A moment I remember.
Green leaf twinkles through a shifting breeze. Diamond studded trees. A most peculiar place. I am planked by water on four sides, nestled within a cocoon of wood and oar.
I remember having a thought. (How are thoughts had best?) It flickered momentarily. For an instance it was the only thought in this world. A thought, engulfed by water. A thought exposed to sunlight and shinning trees.
And then it was cast aside, between the cacophonies of things that were. Between the loud cackle of life’s lists of what and what-not to do next.
And I wondered then too, and I wonder as I write, is a thought enough? Where does this thought reside? Might I live with it in a land free from the chains of dirt and matter? Is a thought enough?
At night, as I slept, my thought grew. I did not know it, placid as I lay deep in slumber, I did not know it till I awoke the next day with an idea. This is how my idea came about. It was mine, I loved it. I had a pool of phosphorescent ideas, ideas that I treasured, and I laid this one down gently with the rest. Ideas were precious to me. Ideas belonged to me, to those moments and other like them, ideas fluttered like leaves in a gentle breeze. Ideas that subtly but surely transformed who I was and how I spent my days.
I remember the grey days, when, sitting at my desk at work I brought them to life. I wrote about my ideas, I sketched them out in watercolors, I experienced them within my mind, I traced their contours with half shut eyes. I sensed their presence as I steadily and constantly bore the tasks at hand, my present circumstance. I loved those drawings; I traced my fingers across those words. Like the fire of sherry they warmed my spirit. Infinite, perfect in form, light and frothy as gossamer strands. They belonged to me. But were they enough?
I travelled the world. I was a dream catcher. The days belonged to this world, but the nights were lived elsewhere, and every night I could spin my dreams to song. I sang them out loud, I wove harmonies around them, I whispered their tales softly in your ears, I celebrated my knowing, our knowing, of those worlds beyond time, beyond place, beyond purpose.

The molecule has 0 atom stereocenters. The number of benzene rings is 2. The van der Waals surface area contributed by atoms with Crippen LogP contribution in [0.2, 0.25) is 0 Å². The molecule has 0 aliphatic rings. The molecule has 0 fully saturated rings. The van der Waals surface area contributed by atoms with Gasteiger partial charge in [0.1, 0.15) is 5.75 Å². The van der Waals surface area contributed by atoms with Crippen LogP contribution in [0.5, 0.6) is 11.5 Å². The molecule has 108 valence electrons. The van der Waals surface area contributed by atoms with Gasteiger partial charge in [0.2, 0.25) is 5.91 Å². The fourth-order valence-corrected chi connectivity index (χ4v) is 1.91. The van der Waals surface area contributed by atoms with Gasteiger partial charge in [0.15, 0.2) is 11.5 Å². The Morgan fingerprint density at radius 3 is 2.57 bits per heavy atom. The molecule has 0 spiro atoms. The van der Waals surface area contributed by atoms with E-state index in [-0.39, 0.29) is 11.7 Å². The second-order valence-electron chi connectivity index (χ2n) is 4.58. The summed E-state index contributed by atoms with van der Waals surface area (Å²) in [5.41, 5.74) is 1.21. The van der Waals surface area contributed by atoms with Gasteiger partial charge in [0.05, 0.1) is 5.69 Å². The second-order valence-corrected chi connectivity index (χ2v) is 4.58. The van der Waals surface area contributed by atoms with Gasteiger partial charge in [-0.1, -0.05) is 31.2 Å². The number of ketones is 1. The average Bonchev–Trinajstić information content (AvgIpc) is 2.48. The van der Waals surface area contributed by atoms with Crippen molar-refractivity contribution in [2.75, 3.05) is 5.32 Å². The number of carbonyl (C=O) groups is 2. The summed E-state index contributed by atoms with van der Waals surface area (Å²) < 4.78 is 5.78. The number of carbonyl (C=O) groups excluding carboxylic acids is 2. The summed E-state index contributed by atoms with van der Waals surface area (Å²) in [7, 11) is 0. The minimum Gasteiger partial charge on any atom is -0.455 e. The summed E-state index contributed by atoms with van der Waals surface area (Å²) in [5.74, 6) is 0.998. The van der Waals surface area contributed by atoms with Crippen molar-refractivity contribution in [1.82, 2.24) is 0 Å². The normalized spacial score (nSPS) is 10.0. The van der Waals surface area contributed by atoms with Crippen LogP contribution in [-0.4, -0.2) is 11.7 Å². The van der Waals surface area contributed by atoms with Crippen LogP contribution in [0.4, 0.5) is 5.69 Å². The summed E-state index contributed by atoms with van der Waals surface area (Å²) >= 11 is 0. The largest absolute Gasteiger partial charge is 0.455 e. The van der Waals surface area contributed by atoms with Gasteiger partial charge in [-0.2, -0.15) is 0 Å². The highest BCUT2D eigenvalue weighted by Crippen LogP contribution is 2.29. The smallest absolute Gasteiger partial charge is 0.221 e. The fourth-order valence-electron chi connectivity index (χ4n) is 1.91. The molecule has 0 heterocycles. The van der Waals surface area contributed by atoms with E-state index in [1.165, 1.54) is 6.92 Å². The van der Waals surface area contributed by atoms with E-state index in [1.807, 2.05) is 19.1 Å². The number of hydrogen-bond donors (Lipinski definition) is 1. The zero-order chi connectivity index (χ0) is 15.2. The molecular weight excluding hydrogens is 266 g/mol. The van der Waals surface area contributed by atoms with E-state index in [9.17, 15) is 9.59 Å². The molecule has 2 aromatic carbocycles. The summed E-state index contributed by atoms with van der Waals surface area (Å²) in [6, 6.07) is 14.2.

I brought the news back home. There is this place, I said, would you like to see it? Let me take you there. Perhaps that was my first error. You see, I believed in twilight. I believed that day and night would eventually reconcile. I believed that perhaps, being blessed by the gift of sight, I could help deliver a message.
Prove it, day said to night. Prove the shadows within which you reside. And night began to succumb to the heat of day. There were months where she could not speak on her dark grey light. There were months that the sun shone like blazing fire in the dead of night, nightless nights, we experienced. And the ideas, timid and fragile, succumbed like waxen wings to the anger of day. And there were nights where we couldn’t dream. One evening, I carefully opened up that box of precious ideas and they lay screaming, whimpering in agitated mutilations. And I too began to lose faith. With great effort and a chattering mind I worked them once again. I tried to cast them in stone, tried to mend them, reinvent them, reconstruct them. That is the architects job, they said. It is by weight that weight is measured. It is along the axis of day and not by nights cloudy, moody ways that this world is aligned. What is a drawing? What are but words? How can one weigh the weight of thought?
There came a moment, I remember quite well. Having been inspired in the past, having caught dreams and created dramas, I looked, with what should have been pride, with eyes wide open, at this cladded, clothed and coated place, and while I should have remembered that earlier precious moment beneath a diamond studded tree I did not. All that remained were its consequences. Objects roughly strewn along the struggle of day. Formed, fulfilled, awaiting death, orphaned and a little indifferent. Swept along the tide of stuff, with but a sparkle of a tinted past, the things I make turn soon to dust, relics, like forgotten princes that roam within defeated walls. Are they enough?